Lebkuchen spice recipe
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Use this spice mixture in your Christmas baking instead of the spices given in the recipe. You will soon figure out how much you prefer!
Norfolk, England, UK
6 people made this
IngredientsMakes: 1 (55g) batch spices
- 35g ground cinnamon
- 9g ground cloves
- 2g ground coriander
- 2g ground allspice
- 2g ground ginger
- 2g ground cardamom
- 2g ground mace
- 2g ground aniseed
MethodPrep:5min ›Ready in:5min
- Mix all the spices together and store in an airtight jar.
If you cannot get ground cardamom in your area, grind the whole cardamom with the shell in a coffee grinder until it's a fine powder.
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How to Make Lebkuchen (Traditional German Gingerbread)
Nürnberger Lebkuchen is just one of many types of German gingerbread popular at Christmastime. They have been baked in the city of Nürnberg since 1395 by the local monks. The spices had to be imported for all Lebkuchen, so cities with strong trading partners had an advantage over small, agricultural villages when creating new types of Lebkuchen. Nürnberg also had good honey production and this gave them an edge up in commercial production of their Lebkuchen, which began in the 14th century. In 1643, the city even created the "League of Lebkuchen Bakers".
Oblaten Lebkuchen are lebkuchen baked on individual thin wafers (one wafer to each cookie) to keep the soft cookie from sticking to the cookie sheet. However, since these wafers can be hard to get in the USA, as an alternative, line your baking sheets with parchment paper and bake the lebkuchen on top of the parchment paper.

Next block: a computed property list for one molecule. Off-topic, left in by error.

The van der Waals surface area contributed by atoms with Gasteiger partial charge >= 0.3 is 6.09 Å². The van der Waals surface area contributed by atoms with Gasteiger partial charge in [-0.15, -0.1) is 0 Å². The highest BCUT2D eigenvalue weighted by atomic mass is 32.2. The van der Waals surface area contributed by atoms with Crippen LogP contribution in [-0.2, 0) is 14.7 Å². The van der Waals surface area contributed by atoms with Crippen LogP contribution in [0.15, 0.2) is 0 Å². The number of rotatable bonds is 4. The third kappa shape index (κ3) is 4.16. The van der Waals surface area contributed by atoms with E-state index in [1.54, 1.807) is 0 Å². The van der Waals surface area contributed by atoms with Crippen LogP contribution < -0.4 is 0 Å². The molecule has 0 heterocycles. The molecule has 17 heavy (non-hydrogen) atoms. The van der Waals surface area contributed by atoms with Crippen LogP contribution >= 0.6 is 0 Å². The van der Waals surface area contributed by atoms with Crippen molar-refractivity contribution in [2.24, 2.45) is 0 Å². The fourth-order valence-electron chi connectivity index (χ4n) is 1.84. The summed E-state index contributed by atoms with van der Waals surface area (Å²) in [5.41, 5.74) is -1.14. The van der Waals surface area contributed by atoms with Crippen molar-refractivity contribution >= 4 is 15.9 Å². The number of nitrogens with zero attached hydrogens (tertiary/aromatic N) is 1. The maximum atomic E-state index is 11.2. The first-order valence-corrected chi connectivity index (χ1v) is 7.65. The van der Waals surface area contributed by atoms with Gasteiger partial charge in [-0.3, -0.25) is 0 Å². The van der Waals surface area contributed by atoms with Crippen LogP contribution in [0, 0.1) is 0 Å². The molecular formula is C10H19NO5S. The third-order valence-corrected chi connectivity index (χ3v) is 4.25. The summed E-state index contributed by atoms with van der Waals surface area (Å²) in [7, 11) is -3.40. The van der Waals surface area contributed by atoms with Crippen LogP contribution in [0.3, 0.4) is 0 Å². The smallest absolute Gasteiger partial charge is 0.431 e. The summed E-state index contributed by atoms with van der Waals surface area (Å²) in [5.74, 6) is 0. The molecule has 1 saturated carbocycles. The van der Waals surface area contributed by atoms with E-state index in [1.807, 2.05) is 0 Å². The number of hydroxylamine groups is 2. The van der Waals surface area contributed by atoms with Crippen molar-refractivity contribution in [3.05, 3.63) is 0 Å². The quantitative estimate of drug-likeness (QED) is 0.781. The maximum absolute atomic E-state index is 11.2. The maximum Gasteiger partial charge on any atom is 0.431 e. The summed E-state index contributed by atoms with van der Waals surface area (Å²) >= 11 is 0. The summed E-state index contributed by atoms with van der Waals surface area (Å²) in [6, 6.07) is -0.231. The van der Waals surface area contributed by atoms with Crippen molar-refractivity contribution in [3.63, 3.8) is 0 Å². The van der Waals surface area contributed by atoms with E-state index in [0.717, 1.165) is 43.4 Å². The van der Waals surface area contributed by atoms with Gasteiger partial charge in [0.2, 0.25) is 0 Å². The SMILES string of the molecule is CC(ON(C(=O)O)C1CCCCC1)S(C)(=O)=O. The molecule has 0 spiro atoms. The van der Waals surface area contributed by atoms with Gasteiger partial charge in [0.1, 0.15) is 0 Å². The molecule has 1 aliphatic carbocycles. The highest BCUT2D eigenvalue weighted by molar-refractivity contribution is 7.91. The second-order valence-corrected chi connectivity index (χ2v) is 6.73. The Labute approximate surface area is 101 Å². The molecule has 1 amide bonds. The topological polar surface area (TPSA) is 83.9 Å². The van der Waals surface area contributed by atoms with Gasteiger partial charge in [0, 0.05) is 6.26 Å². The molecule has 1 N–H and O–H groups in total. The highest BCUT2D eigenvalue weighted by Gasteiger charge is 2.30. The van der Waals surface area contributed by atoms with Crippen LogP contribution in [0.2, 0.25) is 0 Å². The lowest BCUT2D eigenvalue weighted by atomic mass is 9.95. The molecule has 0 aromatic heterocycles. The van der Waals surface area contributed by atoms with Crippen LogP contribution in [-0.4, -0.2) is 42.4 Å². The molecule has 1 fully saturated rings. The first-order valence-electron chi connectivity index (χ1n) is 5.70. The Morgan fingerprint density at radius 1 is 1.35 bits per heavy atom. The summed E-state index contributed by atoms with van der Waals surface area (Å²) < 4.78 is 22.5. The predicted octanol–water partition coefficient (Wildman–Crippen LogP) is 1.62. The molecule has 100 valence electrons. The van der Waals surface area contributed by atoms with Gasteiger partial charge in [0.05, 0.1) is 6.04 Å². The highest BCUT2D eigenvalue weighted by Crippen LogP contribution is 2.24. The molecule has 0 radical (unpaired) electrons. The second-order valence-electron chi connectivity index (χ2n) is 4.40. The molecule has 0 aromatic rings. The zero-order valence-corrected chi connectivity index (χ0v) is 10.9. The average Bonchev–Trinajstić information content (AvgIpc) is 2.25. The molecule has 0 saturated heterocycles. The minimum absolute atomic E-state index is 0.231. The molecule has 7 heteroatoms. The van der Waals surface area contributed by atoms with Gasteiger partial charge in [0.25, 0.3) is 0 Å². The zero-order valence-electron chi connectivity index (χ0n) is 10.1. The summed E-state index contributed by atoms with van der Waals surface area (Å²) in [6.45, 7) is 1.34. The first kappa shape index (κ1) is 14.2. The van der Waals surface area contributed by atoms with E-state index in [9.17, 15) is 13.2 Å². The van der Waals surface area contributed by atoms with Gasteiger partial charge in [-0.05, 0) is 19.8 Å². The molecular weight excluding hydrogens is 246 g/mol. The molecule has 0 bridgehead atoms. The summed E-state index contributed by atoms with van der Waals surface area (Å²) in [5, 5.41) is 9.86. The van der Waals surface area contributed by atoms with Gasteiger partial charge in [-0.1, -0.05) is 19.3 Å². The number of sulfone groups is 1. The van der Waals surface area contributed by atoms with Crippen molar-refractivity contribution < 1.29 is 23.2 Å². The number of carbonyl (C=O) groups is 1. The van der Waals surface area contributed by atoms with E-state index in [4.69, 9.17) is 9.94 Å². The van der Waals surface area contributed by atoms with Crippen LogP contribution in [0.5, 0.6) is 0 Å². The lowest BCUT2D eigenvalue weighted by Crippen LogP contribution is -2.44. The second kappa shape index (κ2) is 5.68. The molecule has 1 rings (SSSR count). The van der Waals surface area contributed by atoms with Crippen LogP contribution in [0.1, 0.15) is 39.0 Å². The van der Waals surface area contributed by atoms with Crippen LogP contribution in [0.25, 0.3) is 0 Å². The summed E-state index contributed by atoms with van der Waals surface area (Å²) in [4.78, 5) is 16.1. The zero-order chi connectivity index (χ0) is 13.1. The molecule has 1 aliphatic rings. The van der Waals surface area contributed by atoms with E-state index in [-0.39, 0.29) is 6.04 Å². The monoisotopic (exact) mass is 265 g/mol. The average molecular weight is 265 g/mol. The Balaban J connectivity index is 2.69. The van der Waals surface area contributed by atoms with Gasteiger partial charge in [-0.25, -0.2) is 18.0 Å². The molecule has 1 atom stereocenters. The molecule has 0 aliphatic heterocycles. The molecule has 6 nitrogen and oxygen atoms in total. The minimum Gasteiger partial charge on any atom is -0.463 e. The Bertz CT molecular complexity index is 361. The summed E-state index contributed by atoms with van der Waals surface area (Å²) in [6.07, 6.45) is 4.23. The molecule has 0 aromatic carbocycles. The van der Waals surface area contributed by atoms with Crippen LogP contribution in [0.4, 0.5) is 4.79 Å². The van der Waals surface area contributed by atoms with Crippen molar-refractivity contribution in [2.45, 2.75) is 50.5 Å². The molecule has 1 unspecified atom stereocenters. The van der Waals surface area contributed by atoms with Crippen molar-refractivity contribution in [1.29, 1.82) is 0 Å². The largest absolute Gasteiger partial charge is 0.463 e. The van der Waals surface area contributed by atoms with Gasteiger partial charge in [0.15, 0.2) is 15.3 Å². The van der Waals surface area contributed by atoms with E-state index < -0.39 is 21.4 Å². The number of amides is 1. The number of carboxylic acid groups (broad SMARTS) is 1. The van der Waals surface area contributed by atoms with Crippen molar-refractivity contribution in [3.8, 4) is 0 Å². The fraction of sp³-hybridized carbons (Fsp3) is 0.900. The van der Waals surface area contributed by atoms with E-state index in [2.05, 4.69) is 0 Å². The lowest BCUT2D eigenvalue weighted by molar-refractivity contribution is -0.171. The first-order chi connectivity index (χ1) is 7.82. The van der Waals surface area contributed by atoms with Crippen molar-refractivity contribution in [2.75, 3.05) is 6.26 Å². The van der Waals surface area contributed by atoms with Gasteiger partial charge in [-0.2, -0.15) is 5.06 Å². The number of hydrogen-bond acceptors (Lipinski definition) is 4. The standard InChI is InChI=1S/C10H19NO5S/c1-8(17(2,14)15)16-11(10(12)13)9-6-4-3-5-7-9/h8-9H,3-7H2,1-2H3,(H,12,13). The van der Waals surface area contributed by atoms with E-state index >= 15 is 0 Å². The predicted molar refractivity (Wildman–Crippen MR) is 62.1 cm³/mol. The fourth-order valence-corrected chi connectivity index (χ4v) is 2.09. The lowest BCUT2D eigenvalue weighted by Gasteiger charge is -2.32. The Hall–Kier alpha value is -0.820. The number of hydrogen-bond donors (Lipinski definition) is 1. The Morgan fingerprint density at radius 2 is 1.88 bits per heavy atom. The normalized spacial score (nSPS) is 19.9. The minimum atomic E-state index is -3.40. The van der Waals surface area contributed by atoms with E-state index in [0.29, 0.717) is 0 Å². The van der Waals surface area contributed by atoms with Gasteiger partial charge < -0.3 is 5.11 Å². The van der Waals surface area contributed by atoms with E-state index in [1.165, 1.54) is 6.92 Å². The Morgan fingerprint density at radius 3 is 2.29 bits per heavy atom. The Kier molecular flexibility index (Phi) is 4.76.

Nürnberger Elisen Lebkuchen, considered the finest kind of Oblaten Lebkuchen, must have a minimum 25% nuts and less than 10% flour by weight. Sometimes, the recipe includes marzipan. These are soft, moist drop cookies.
Other types of Lebkuchen are made with a stiff dough which starts with a honey or sugar syrup and is rolled and baked. White Lebkuchen are decorated with almonds and candied orange or lemon peel. Lebkuchen is often referred to as Pfefferkuchen, translated as "pepper cake". It's also used in a Gingerbread House and Lebkuchen Hearts. Buy the "real thing" at Nuernberger Lebkuchen Online.
- For the Dough:
- 1/2 cup hazelnuts (2 ounces 57g)
- 1/2 cup almond meal (2 ounces 57g)
- 2 3/4 cups sifted all-purpose flour (12 ounces 320g)
- 2 tablespoons (14.8g) unsweetened cocoa (preferably dark)
- 1 1/2 teaspoons (7.5g) baking powder
- 1/2 teaspoon (2.5g) baking soda
- 2 teaspoons (4.2g) ground cinnamon
- 1 teaspoon (2.1g) ground powdered ginger
- 1/2 teaspoon (1g) ground nutmeg
- 1/2 teaspoon (1g) ground cloves
- 1/2 teaspoon (1g) ground allspice